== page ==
We developed CDM to understand the role of TFH cells in propagating humoral immunity at sites of inflammation. However, CDM can be used to identify relevant functional T and APC populations in virtually any diseased tissue. Understanding the networks of cell interactions underlying inflammation, and the molecular features of cells within these networks, should reveal critical pathogenic mechanisms that can then be targeted therapeutically.

MATERIALS AND METHODS

Study design

Renal biopsy staining and capture of images for two- and three-dimensional confocal microscopy. This retrospective study used renal biopsies randomly selected in regards to patient characteristics from our SLE and renal transplant patient populations. Patients at the University of Chicago who met revised 1982 American College of Rheumatology criteria for SLE (49) or who had previously undergone a renal allograft were prospectively consented for obtaining renal tissue samples. Those who displayed International Society of Nephrology/Renal Pathology Society class II, III, IV, or V LuN or TCMR or features of both antibody-mediated rejection and TCMR, which we termed MR based on the 2009 Banff criteria (17) on renal biopsy, were selected for this study. Cases that had some features of TCMR but had prominent B cell aggregates or GCs were excluded. Using these criteria, we identified 42 lupus and 28 allograft rejection kidney biopsies (14 MR and 14 TCMR) of sufficient quantity and quality for analysis. In addition, de-identified Crohn’s disease and tonsil samples were used from the University of Chicago Pathology Core Facility. The study protocol was approved by the University of Chicago Institutional Review Board. Clinical information for each lupus patient was obtained from retrospective chart review using our electronic medical record system, Epic (Epic Systems). Each diagnostic biopsy sample consisted of at least two tissue cores with smaller portions submitted for immunofluorescence and electron microscopy. At the time of procurement, renal biopsies were immediately frozen in optimum cutting temperature medium (Tissue-Tek) and stored at −80°C. Antibody-mediated renal allograft rejection was confirmed by C4d staining (clone 10-11, Biogenesis) (18). For TII grading, selected biopsy specimens were stained with anti-CD45 (DAKO) antibodies and were consecutively scored for lymphocyte infiltration by a blinded pathologist (A.C.).

For two-dimensional analysis, 3-μm fresh-frozen sections were stained with immunofluorescent antibodies against CD4 (rat, Novus Biologicals), PD1 (mouse, Abcam), and ICOS (rabbit, Spring Bioscience) in combination with CD20 [mouse (DAKO) or rabbit (Epitomics)], and DAPI (Invitrogen). Fluorescently labeled species-specific secondary anti–immunoglobulin G (IgG) antibodies (Invitrogen) were applied for visualization of primary antibodies that were not directly labeled.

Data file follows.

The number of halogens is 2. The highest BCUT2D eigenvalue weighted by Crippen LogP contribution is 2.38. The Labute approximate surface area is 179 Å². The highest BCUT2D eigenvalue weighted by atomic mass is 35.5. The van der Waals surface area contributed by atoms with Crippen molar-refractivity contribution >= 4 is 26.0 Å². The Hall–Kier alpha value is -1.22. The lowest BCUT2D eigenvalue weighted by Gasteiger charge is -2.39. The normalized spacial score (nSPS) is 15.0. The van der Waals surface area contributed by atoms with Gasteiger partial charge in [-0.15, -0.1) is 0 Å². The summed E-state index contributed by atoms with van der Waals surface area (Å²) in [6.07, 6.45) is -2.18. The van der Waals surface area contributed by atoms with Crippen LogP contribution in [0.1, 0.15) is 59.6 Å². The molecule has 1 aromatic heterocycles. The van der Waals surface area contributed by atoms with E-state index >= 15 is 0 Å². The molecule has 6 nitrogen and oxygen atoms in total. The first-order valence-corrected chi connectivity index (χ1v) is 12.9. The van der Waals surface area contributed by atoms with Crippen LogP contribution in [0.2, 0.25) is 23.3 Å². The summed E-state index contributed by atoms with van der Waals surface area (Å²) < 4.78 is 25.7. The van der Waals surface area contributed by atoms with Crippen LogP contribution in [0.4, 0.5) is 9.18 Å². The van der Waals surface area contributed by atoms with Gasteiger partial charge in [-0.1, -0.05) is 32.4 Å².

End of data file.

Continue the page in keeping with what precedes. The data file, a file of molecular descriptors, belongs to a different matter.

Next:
Images were obtained with an Olympus IX2-UCB DSU spinning disc confocal microscope (Olympus) with an Evolve electron-multiplying charge-coupled device camera (Photometrics) at the University of Chicago Integrated Light Microscopy Facility. Four-color immunofluorescence was performed at ×600 magnification and a high–numerical aperture (NA, 1.2) oil-immersion objective. Images were acquired and stored in original SlideBook format (Intelligent Imaging Innovations) with a bit depth of 16, no binning, and a total size of 512 × 512 pixels, with each pixel corresponding to 0.27 μm. Before analysis, images were converted to universal TIFF format after undergoing blinded (nonnearest neighbor) deconvolution with SlideBook 5.0 software. For three-dimensional image analysis, selected fresh-frozen biopsy specimens were cut into 7-μm sections and stained with immunofluorescent antibodies as described above with the addition of antibodies against CD3 [rabbit (Thermo Fisher Scientific), rat (Novus Biologicals), or mouse (Abcam)], ICAM-1 (mouse, DAKO), LFA1 (rabbit, Epitomics), CD20 [mouse (DAKO) or rabbit (Epitomics)], and MHC II (HLA-DR/DQ/DP) [mouse (DAKO) or rat (LifeSpan Biosciences)]. Visualization with species-specific secondary anti-IgG antibodies was performed as above. Images were captured with a TCS SP2 Leica laser scanning confocal microscope with a z-axis capture protocol in 0.25-μm increments at ×600 magnification and a high-NA (1.25 and above) oil-immersion objective. Images were acquired by means of a PMT detector with a bit depth of 16, no binning, and a total size of 1024 × 1024 pixels, and stored in original LEI file format. Single-stained cell controls were used to determine optimal thresholds for each antibody used for both two- and three-dimensional methods.